participants gave an incorrect answer. This shows that social influence, in this case, a majority influence could change the behavior or action of an individual. On the other hand, this experiment had low population validity because Asch only used male participants so we cannot generalize these results to the entire public. This study also has low ecological validity, this is because it's not an everyday task to be measuring lines so this does not show conformity in everyday life. Asch's research is also unethical because he broke a number of ethical guidelines. These include protection from harm and deception. He deliberately deceived his participants by making them believe they were taking part in a vision test. Perrin and Spencer (1980) repeated Asch experiment on a group of British university students which study maths and science. They found lower rates of conformity than those of the Asch study. They suggested that this was because of the fact that these students were used to making judgments of physical properties of things.

Affect and arousal is another factor which causes individuals to comply. A social report had shown that the effect of affection and how it can cause the chance of compliance with a request made by the other increase (Cialdini & Tristan, 1998).One factor affecting compliance is the physical attractiveness of a person. The more attracted an individual is to a person the more likely they would comply with a request. This results in a higher tip-earning. Lynn & Simmons (2000). Reciprocity requires us to repay what another individual has done for us. Whatley(1999) had studied private and public consequences on reciprocation. He found out that in public compliance, feelings of shame were reduced while in private compliance, pity was reduced. A presence of favor increased in both public and private compliance. On the whole public compliance was greater than private compliance. This could be because the individuals would want to look good in public so they would comply with the request.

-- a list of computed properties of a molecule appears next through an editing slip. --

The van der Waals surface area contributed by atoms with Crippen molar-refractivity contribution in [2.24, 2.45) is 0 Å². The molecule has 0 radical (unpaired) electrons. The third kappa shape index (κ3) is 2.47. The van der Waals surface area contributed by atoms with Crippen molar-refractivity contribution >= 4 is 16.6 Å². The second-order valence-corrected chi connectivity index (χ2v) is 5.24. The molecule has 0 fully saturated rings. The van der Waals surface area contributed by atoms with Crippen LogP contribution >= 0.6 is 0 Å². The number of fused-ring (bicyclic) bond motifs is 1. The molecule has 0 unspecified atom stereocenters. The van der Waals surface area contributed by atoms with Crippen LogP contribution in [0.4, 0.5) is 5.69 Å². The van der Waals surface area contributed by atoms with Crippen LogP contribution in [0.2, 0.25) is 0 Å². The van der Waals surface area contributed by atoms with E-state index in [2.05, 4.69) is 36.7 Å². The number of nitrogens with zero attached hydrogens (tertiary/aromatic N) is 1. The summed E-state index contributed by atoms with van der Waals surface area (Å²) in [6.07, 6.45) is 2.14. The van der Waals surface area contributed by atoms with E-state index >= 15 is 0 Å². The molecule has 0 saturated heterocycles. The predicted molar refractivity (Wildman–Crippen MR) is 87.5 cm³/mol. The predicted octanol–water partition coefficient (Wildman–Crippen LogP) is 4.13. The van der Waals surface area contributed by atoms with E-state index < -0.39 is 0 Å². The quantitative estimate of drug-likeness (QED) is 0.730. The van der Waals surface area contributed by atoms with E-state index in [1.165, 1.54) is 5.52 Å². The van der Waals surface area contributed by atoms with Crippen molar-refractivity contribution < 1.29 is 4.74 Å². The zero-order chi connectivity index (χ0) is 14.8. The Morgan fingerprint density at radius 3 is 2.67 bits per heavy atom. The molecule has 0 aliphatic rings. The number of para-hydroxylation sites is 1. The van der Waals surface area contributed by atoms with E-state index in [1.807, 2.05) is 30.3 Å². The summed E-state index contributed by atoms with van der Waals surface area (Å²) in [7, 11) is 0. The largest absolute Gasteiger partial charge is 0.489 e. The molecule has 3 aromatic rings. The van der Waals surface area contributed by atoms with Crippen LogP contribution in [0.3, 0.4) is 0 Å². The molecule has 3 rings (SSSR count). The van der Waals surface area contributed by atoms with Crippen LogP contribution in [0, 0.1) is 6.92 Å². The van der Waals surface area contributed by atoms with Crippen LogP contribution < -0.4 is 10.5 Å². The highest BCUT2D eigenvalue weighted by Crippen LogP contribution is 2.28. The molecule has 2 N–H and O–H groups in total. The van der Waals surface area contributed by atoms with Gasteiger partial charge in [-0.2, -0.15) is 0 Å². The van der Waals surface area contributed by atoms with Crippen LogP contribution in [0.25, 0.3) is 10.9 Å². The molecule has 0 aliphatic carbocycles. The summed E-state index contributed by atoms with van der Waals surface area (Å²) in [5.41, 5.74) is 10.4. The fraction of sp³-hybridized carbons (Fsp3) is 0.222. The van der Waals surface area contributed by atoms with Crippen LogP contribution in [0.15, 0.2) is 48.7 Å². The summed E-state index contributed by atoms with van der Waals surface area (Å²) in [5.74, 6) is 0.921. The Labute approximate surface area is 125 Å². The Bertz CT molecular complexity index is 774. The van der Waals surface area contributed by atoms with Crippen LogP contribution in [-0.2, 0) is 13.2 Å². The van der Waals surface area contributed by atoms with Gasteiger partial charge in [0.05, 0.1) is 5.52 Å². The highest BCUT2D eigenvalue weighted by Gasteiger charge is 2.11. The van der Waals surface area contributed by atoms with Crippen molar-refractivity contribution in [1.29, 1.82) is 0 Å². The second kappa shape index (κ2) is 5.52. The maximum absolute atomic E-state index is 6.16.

Obedience is a form of social influence in which the individual gives in to the commands of an authority figure. Milgram (1963) carried out an experiment testing whether individuals are obedient to authority figures even if it means harming another person. Milgram selected participants for his experiment by advertising in a newspaper. He selected only male participants. In this experiment they were asked to act as learner or teacher, the participant was always learner while the confederate was the student. The learner was then taken into another room and asked questions. The teacher was told to give an electric shock every time the learner gets the question wrong. Every time the learner would get an incorrect answer the teacher would increase the voltage by 15 volts. 65 percent of participants continued to the highest voltage of 450 and all the participants continued to 300 volts. The amount of electricity that was believed to be used to shock the person was actually not used and the whole experiment, in fact, consisted of groans for help. At approximately 75 volts the person supposedly being electrocuted cry out in pain; however, once it had gotten to 150 volts the person begged for this to stop. It was argued that it was easy for people to increase the voltage level as it increased in small intervals. Milgram concluded that ordinary individuals are likely to obey orders of someone if they are a person of authority.